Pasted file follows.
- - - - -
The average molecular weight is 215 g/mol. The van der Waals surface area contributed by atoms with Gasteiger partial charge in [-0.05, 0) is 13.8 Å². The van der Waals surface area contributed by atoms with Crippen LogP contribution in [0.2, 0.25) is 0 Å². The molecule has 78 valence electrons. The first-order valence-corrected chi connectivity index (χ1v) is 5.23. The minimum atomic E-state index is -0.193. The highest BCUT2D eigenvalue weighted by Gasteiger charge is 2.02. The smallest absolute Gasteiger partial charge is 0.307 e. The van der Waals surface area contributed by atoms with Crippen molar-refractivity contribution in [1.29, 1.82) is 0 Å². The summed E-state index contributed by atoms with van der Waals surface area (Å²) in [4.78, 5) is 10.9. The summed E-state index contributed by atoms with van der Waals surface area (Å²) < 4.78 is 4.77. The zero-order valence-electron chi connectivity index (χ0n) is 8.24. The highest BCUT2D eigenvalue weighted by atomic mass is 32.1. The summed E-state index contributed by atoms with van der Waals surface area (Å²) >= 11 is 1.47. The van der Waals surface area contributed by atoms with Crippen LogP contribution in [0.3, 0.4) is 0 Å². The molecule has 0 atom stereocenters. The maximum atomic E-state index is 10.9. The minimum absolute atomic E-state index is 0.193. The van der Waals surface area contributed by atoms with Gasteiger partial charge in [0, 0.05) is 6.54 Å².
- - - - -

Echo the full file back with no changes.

The average molecular weight is 215 g/mol. The van der Waals surface area contributed by atoms with Gasteiger partial charge in [-0.05, 0) is 13.8 Å². The van der Waals surface area contributed by atoms with Crippen LogP contribution in [0.2, 0.25) is 0 Å². The molecule has 78 valence electrons. The first-order valence-corrected chi connectivity index (χ1v) is 5.23. The minimum atomic E-state index is -0.193. The highest BCUT2D eigenvalue weighted by Gasteiger charge is 2.02. The smallest absolute Gasteiger partial charge is 0.307 e. The van der Waals surface area contributed by atoms with Crippen molar-refractivity contribution in [1.29, 1.82) is 0 Å². The summed E-state index contributed by atoms with van der Waals surface area (Å²) in [4.78, 5) is 10.9. The summed E-state index contributed by atoms with van der Waals surface area (Å²) < 4.78 is 4.77. The zero-order valence-electron chi connectivity index (χ0n) is 8.24. The highest BCUT2D eigenvalue weighted by atomic mass is 32.1. The summed E-state index contributed by atoms with van der Waals surface area (Å²) >= 11 is 1.47. The van der Waals surface area contributed by atoms with Crippen LogP contribution in [0.3, 0.4) is 0 Å². The molecule has 0 atom stereocenters. The maximum atomic E-state index is 10.9. The minimum absolute atomic E-state index is 0.193. The van der Waals surface area contributed by atoms with Gasteiger partial charge in [0, 0.05) is 6.54 Å².